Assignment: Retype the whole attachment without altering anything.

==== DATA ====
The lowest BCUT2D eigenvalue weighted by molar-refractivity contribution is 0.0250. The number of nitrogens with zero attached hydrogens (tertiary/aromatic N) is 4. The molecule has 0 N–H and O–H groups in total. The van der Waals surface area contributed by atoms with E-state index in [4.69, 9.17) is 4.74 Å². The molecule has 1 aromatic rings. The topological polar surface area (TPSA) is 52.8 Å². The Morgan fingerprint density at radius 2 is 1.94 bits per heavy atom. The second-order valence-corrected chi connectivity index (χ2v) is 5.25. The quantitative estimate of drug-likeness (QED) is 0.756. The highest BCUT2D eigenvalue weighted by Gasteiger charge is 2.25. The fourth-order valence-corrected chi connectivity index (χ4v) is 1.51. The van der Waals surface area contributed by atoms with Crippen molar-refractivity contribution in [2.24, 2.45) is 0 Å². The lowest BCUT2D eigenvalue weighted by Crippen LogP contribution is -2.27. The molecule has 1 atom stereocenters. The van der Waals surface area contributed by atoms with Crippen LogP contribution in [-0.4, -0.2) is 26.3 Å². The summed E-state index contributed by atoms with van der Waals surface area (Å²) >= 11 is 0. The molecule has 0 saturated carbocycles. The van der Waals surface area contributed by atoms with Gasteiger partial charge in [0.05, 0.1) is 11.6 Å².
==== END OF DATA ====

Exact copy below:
The lowest BCUT2D eigenvalue weighted by molar-refractivity contribution is 0.0250. The number of nitrogens with zero attached hydrogens (tertiary/aromatic N) is 4. The molecule has 0 N–H and O–H groups in total. The van der Waals surface area contributed by atoms with E-state index in [4.69, 9.17) is 4.74 Å². The molecule has 1 aromatic rings. The topological polar surface area (TPSA) is 52.8 Å². The Morgan fingerprint density at radius 2 is 1.94 bits per heavy atom. The second-order valence-corrected chi connectivity index (χ2v) is 5.25. The quantitative estimate of drug-likeness (QED) is 0.756. The highest BCUT2D eigenvalue weighted by Gasteiger charge is 2.25. The fourth-order valence-corrected chi connectivity index (χ4v) is 1.51. The van der Waals surface area contributed by atoms with Crippen molar-refractivity contribution in [2.24, 2.45) is 0 Å². The lowest BCUT2D eigenvalue weighted by Crippen LogP contribution is -2.27. The molecule has 1 atom stereocenters. The van der Waals surface area contributed by atoms with Crippen LogP contribution in [-0.4, -0.2) is 26.3 Å². The summed E-state index contributed by atoms with van der Waals surface area (Å²) >= 11 is 0. The molecule has 0 saturated carbocycles. The van der Waals surface area contributed by atoms with Gasteiger partial charge in [0.05, 0.1) is 11.6 Å².